Rating:  0 Born in Helsinki in 1952, Kaija Saariaho did not come from a typically musical background. The daughter of a metal worker, her break into composition came after studying at the Sibelius Academy with Paavo Heininen, and later in Freiburg with Brian Ferneyhough. Her diverse repertoire includes operas, orchestral works and experimentation with electroacoustic music. Here’s our pick of six of her best pieces. L’Amour de loin Saariaho’s first opera, L’Amour de loin tells the story of Jaufré Rudel, a troubadour longing for a ‘love from afar’. When a pilgrim tells him that such a love really exists in Tripoli, Jaufré begins his pursuit, becoming sick with anguish on the journey. A beautifully dark and brooding opera, L’Amour de loin received its premiere in 2000 at the Salzburg Festival, a co-production with the Théatre du Chatelet, Paris and the Santa Fe Opera. Recommended Recording:Saariaho: L'Amour De Loin Ekhaterina Lekhina (soprano), Marie-Ange Todorovitch (mezzo-soprano), Daniel Belcher (tenor); Berlin Radio Chorus; Berlin Deutches Symphony Orchestra/Kent Nagano Harmonia Mundi HMC801937/38   Graal théâtreWritten as a concerto for violin and orchestra in 1994 and arranged in 1997 for chamber orchestra, Graal théâtre takes its name from the book by Jacques Roubaud. According to Saariaho, ‘the title expresses the tension between the efforts of the composer when writing music and the theatrical aspect of a performance.’ The piece’s two movements are characterised by the gritty and sometimes aggressive sound of the solo violin, originally performed by Latvian violinist Gidon Kremer, to whom the piece is also dedicated. Recommended Recording:Kaija Saariaho: Graal théâtre / Château de l'âme / Amers Dawn Upshaw (soprano), Anssi Karttunen (cello), Gidon Kremer (violin), Avanti!, BBC Symphony/Esa-Pekka Salonen Sony Classical G010001403109B    Verblendungen This piece sees Saariaho experimenting with electroacoustic music by manipulating pre-recorded sounds on a tape, resulting in eerie textures. Verblendungen – commissioned by the Finnish Broadcasting Company – was written in 1984 and used a tape produced in the GRM Digital Studio for treating sounds. Saariaho has created her own unique string orchestra by using two manipulated violin sounds which are layered over a chamber orchestra. Recommended recording: A Portrait of Kaija SaariahoFinnish Radio Symphony Orchestra/Esa-Pekka Salonen BIS - BISCD307 The best electronic orchestral musicSix great contemporary operas Orion This haunting orchestral piece is inspired by the titular figure in Greek mythology, the mortal son of Poseidon whom Zeus placed in the sky as a constellation after his death. Split into three movements – Memento Mori, Winter Sky and Hunter – Orion immediately seems to evoke the vastness of space through its drawn-out ethereal strings and sudden passages of dramatic orchestral eruptions, all of which come to an abrupt finish with a closing triangle chime. Composed in 2002 for Franz Welser-Möst and the Cleveland Orchestra, it is Saariaho’s largest purely orchestral work to date.  Recommended recording:Saariaho: Notes on Light / Orion / Mirage Karita Mattila (soprano), Anssi Karttunen (cello), Orchestre de Paris/Christoph Eschenbach Ondine ODE11302   Petals Petals – a 10-minute piece for solo cello and live electronics – is impressive, if a bit harsh on the ears. The performer utilises a whole range of different tones from airy harmonics to nail-bitingly rough bass notes, sharp tremolos and glissandos. Petals was composed in 1988 and is the natural stylistic successor to 1987’s Nymphea, a comparable work for string quartet and electronics. Recommended recording: Kaija Saariaho: Chamber Music Scott Roller (cello), Thomas Neuhaus (electronics) Kairos KAI00124129 of the best contemporary female composers  Du Cristal … à la fumée Du Cristal … à la fumée is a single orchestral diptych formed by two separately commissioned pieces – translated as ‘From crystal’ and ‘…into smoke’. The pieces can be played separately or together, with the closing cello trill of Du Cristal leading seamlessly into the introduction of its successor. In Saariaho’s own words, ‘to my way of thinking, Du Cristal … à la fumée is a single work, two facets of the same image, but both drawn in, living and independent.’ Du Cristal … à la fumée is deeply cinematic and, like other works such as Orion, is full of ghostly strings and sudden orchestral timpani-driven crescendos. Recommended recording: Saariaho: Du cristal - …à la fumée - 7 Papillons - Nymphéa Anssi Karttunen (cello), Los Angeles Philharmonic Orchestra/Esa-Pekka Salonen Ondine ODE1047-2  Words by Gareth Thomas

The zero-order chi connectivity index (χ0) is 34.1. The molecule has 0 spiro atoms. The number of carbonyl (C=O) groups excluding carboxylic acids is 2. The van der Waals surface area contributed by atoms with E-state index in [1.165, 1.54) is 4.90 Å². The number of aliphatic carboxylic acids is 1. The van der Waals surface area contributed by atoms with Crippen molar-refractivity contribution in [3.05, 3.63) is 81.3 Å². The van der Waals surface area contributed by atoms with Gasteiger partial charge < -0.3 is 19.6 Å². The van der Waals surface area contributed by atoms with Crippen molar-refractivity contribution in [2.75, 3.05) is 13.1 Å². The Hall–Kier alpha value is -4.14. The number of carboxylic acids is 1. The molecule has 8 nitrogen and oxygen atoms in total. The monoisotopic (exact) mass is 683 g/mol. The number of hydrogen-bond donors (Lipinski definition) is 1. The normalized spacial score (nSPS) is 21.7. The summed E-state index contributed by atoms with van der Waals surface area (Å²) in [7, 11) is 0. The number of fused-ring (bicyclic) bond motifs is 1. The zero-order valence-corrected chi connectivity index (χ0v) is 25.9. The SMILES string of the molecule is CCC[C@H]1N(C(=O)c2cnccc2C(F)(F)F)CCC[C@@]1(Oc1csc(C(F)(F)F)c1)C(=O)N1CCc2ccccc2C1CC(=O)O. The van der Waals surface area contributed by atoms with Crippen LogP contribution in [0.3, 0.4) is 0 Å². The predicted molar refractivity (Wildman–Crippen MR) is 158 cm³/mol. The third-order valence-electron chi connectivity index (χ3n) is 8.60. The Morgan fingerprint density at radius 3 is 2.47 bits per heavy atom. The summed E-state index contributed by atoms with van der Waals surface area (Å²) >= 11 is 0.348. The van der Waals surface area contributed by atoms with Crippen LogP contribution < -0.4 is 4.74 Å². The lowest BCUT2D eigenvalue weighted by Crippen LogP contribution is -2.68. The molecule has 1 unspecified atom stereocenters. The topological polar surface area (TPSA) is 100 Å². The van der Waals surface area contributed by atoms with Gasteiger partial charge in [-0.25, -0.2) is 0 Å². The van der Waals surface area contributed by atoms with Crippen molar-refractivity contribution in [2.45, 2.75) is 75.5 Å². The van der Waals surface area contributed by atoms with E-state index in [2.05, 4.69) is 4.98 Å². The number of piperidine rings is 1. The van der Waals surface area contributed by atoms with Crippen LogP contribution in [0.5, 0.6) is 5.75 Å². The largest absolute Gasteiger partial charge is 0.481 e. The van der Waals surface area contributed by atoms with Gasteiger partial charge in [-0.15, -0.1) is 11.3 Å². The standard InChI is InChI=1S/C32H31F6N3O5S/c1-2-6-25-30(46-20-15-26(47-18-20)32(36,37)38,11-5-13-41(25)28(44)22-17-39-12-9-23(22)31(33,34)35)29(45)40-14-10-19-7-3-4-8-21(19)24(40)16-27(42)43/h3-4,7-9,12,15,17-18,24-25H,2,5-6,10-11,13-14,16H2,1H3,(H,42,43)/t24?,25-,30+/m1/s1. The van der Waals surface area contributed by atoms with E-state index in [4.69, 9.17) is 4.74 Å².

• Don Pasquale review – Bryn Terfel softens Donizetti's hard edges
    by Tim Ashley on October 15, 2019 at 12:12 pm